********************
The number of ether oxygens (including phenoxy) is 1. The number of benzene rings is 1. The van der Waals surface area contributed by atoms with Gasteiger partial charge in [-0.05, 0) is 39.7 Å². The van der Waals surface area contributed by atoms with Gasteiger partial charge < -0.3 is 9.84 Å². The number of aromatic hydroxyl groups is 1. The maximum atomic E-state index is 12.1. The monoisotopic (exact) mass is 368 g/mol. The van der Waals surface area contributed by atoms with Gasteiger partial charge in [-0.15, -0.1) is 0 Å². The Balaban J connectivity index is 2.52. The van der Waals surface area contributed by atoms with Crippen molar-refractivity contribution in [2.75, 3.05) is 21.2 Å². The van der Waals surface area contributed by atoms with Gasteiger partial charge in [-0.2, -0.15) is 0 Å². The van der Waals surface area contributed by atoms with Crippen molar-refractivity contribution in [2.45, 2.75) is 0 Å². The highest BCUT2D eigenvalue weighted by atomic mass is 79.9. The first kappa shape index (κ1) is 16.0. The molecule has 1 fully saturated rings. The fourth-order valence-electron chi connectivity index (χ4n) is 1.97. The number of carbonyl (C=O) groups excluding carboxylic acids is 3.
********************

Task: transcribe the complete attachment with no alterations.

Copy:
The number of ether oxygens (including phenoxy) is 1. The number of benzene rings is 1. The van der Waals surface area contributed by atoms with Gasteiger partial charge in [-0.05, 0) is 39.7 Å². The van der Waals surface area contributed by atoms with Gasteiger partial charge < -0.3 is 9.84 Å². The number of aromatic hydroxyl groups is 1. The maximum atomic E-state index is 12.1. The monoisotopic (exact) mass is 368 g/mol. The van der Waals surface area contributed by atoms with Gasteiger partial charge in [-0.15, -0.1) is 0 Å². The Balaban J connectivity index is 2.52. The van der Waals surface area contributed by atoms with Crippen molar-refractivity contribution in [2.75, 3.05) is 21.2 Å². The van der Waals surface area contributed by atoms with Gasteiger partial charge in [-0.2, -0.15) is 0 Å². The van der Waals surface area contributed by atoms with Crippen molar-refractivity contribution in [2.45, 2.75) is 0 Å². The highest BCUT2D eigenvalue weighted by atomic mass is 79.9. The first kappa shape index (κ1) is 16.0. The molecule has 1 fully saturated rings. The fourth-order valence-electron chi connectivity index (χ4n) is 1.97. The number of carbonyl (C=O) groups excluding carboxylic acids is 3.